But it is not without issues, principally rules-related. TravelBattle has the air of a vanity project from the deservedly successful Perry twins. They have pictures of their original 6mm set in the rulebook, and have transformed their figures and terrain into a new lovely plastic form. The ruleset appears complete, but is unpolished. Better formatting and illustrated examples would be welcome.

General Amnese thought it was an interesting starting point or toolbox for rules tweaking.

For more variety, compatability, and  historical accuracy in figures; you'd be going with 6mm metals (with the time, effort, and transport issues).

For a clever game with portability, replayability, and a great number of varied factions, have a look at Manoeuvre (but no miniatures).

For a fantastic scenario-driven tactical quick play game, I don't think you can go past Commands and Colors Napoleonics.

All of which leaves TravelBattle as a bit of a niche game in an already niche hobby.

Friday, 9 March 2018

Perry TravelBattle

I wasn’t long into the Analogue Hobbies Paining Challenge when I unexpectedly acquired a secondhand copy of the Perrys’ TravelBattle. It tickled my paint gland and so I took a detour into 8mm Napoleonesque figures.
The Red Army

Defending the farm


The Brigade Commander studies the battlefield

Guns lay on their targets

Heavy cavalry wait in reserve

The thin red line

Blue columns

Blue elites

A grand battery

Blue cavalry

Blue commander

Blue army
Light cavalry scout a cottage

I say Napoleonesque as the two sides are identical sculpts. I followed Aly Morrison’s lead and painted a Red force and a Blue force, with blue and red facings and flags respectively. I haven’t seen any White or Green forces, but they or others could easily be done. The figures have a lovely toy soldier aesthetic, which influenced my simple basing scheme.

But wait! There’s more! TravelBattle also includes a 10x20” game board with roads, hills, fields, woods, and buildings.

When I got this secondhand, the red force had already been assembled. Painting crossbelts on the second row of troops is not fun...

Next week I'll put up a little battle report and my thoughts on this game.

Friday, 23 February 2018

Vindicare Assassin

I picked up a (relatively) cheap copy of Assassinorum: Execution Force last year. The figures had been assembled but not painted. One of the theme rounds for AHPC VIII was 'Big Flipping Gun', which was the perfect opportunity to paint up the Vindicare and his signature Exitus rifle. I had to take mold lines off the assembled model, and paint around the scenery behind him... The synskin was painted shades of blue before a black wash, and I'm pretty happy with it. (Not looking forward to the Callidus...) I wasn't going to do the white faceplate, but it does give a focal point to a model that otherwise doesn't 'pop' on the tabletop.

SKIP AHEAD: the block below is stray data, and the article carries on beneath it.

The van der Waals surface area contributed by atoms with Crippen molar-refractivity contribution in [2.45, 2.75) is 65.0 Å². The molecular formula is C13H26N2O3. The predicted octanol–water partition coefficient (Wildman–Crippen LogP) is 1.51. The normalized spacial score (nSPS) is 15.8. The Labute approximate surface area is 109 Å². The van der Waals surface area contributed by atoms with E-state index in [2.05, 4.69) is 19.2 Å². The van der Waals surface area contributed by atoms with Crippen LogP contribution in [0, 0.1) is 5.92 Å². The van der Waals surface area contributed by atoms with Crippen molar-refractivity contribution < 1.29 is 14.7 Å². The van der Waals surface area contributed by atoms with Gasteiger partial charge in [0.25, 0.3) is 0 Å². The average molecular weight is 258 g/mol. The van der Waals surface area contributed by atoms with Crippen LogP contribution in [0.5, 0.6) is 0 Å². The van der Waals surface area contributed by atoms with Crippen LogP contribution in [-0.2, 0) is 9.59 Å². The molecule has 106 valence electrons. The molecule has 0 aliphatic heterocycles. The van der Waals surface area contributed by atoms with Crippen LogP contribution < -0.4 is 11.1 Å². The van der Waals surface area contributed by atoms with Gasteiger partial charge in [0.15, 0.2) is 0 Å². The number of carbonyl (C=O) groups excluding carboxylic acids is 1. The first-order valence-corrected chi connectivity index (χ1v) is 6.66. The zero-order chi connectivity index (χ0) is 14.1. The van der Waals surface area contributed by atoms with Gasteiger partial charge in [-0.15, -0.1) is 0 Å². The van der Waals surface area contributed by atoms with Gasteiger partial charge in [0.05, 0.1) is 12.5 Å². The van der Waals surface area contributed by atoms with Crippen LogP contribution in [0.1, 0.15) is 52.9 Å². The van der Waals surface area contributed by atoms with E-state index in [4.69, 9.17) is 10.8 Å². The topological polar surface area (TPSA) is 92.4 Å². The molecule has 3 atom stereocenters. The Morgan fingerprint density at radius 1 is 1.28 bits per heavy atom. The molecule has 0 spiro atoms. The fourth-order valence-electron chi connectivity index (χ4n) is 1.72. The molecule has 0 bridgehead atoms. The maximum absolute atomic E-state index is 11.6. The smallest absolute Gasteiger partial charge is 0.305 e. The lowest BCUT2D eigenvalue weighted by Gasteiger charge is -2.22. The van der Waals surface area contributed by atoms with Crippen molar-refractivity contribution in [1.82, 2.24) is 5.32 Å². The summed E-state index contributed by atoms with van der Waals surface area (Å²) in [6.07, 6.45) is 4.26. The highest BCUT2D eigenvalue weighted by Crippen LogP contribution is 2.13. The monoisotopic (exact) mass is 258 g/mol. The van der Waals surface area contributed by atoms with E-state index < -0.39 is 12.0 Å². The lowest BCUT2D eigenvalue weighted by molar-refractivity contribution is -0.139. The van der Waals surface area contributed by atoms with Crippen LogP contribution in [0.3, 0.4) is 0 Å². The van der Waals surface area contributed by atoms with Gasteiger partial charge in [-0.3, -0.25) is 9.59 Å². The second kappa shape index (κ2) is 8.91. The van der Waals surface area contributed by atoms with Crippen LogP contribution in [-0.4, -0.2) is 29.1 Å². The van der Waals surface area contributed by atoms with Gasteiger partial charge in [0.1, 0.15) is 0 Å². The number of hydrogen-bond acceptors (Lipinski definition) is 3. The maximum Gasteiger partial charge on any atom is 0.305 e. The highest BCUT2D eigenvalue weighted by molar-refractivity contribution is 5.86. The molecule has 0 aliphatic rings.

I've fired up the Skullometer again, and it reads 10!

Friday, 9 February 2018

Mansions of Madness: Streets of Arkham

I've painted up the figures from the latest Mansions of Madness expansion, Streets of Arkham. The quality of the sculpts has greatly improved compared to the first edition.

First, the investigators. Tommy Muldoon is the rookie cop. He's got something of a young Peter O'Toole going on in his cheekbones.
Tommy Muldoon
Finn Edwards is a bootlegger. His face is great, but didn't photograph well. I tried to paint him carrying a bottle of illicit whisky, which was tricky.
Finn Edwards


Diana Stanley is the former cultist with a heart of gold. Her face is a little featureless, unfortunately. I gave her green details, as most of my Cthulhu stuff has green in it. I quite like how the candle flame and wax look.

Diana Stanley
Marie Lambeau is a jazz singer who learnt about monsters and spells from her grand-mère in the bayou. A lovely sculpted face.
Marie Lambeau

Not all the foes they face are supernatural: the hired guns with their derby hats became some clichéd Irish hitmen under my brush. I enjoyed layering their trenchcoats.


The skeletons are suitably 19th century with their watch chains and waistcoats.


My favourites are the Star Vampires. These are invisible creatures which can be heard faintly tittering, and become visible by being filled up with their victims' blood. They're a chaotic mess of teeth and tentacles- perfect. I based them on 60mm bases.
Star Vampires


Finally, the Lloigor. It is some sort of invisible reptile thing, and I'm not really fond of the sculpt- it is a monster designed by a gaggle of schoolkids. It's got two legs, four arms with claws, four arms with pincers, eight eyes, a pincer on the tail, armour on the back of its neck, floppy looking spines- it really reminds me of the Black Beast of Arrgh! I persevered with multiple thin layers of grey, and am satisfied with the outcome. It's big- I based it on an 80mm mini-disc.

Lloigor